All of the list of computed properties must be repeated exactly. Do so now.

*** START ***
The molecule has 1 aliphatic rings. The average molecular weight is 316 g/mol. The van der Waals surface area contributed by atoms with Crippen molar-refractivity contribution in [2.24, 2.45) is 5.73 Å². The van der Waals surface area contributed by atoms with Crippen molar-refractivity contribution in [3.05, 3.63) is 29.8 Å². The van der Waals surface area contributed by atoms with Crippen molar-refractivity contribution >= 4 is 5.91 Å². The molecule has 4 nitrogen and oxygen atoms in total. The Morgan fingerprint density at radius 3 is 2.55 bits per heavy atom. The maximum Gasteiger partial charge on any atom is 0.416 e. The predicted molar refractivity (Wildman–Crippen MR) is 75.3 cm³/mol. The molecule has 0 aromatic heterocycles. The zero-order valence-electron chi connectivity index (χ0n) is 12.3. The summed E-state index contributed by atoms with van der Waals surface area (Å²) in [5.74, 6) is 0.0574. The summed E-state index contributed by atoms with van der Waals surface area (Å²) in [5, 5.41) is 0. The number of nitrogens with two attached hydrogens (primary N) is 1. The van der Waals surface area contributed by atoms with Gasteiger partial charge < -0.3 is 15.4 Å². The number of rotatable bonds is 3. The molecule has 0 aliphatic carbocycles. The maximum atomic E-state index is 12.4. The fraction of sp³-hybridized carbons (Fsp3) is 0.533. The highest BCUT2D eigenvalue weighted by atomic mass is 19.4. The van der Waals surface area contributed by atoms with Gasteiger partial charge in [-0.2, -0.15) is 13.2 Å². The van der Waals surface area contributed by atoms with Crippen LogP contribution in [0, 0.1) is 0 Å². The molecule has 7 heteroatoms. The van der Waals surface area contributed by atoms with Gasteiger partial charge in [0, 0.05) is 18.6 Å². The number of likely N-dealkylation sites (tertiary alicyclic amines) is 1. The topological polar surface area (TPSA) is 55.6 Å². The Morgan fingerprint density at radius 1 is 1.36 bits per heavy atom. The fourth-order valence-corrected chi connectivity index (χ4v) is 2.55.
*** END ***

The molecule has 1 aliphatic rings. The average molecular weight is 316 g/mol. The van der Waals surface area contributed by atoms with Crippen molar-refractivity contribution in [2.24, 2.45) is 5.73 Å². The van der Waals surface area contributed by atoms with Crippen molar-refractivity contribution in [3.05, 3.63) is 29.8 Å². The van der Waals surface area contributed by atoms with Crippen molar-refractivity contribution >= 4 is 5.91 Å². The molecule has 4 nitrogen and oxygen atoms in total. The Morgan fingerprint density at radius 3 is 2.55 bits per heavy atom. The maximum Gasteiger partial charge on any atom is 0.416 e. The predicted molar refractivity (Wildman–Crippen MR) is 75.3 cm³/mol. The molecule has 0 aromatic heterocycles. The zero-order valence-electron chi connectivity index (χ0n) is 12.3. The summed E-state index contributed by atoms with van der Waals surface area (Å²) in [5.74, 6) is 0.0574. The summed E-state index contributed by atoms with van der Waals surface area (Å²) in [5, 5.41) is 0. The number of nitrogens with two attached hydrogens (primary N) is 1. The van der Waals surface area contributed by atoms with Gasteiger partial charge < -0.3 is 15.4 Å². The number of rotatable bonds is 3. The molecule has 0 aliphatic carbocycles. The maximum atomic E-state index is 12.4. The fraction of sp³-hybridized carbons (Fsp3) is 0.533. The highest BCUT2D eigenvalue weighted by atomic mass is 19.4. The van der Waals surface area contributed by atoms with Gasteiger partial charge in [-0.2, -0.15) is 13.2 Å². The van der Waals surface area contributed by atoms with Crippen LogP contribution in [0, 0.1) is 0 Å². The molecule has 7 heteroatoms. The van der Waals surface area contributed by atoms with Gasteiger partial charge in [0, 0.05) is 18.6 Å². The number of likely N-dealkylation sites (tertiary alicyclic amines) is 1. The topological polar surface area (TPSA) is 55.6 Å². The Morgan fingerprint density at radius 1 is 1.36 bits per heavy atom. The fourth-order valence-corrected chi connectivity index (χ4v) is 2.55.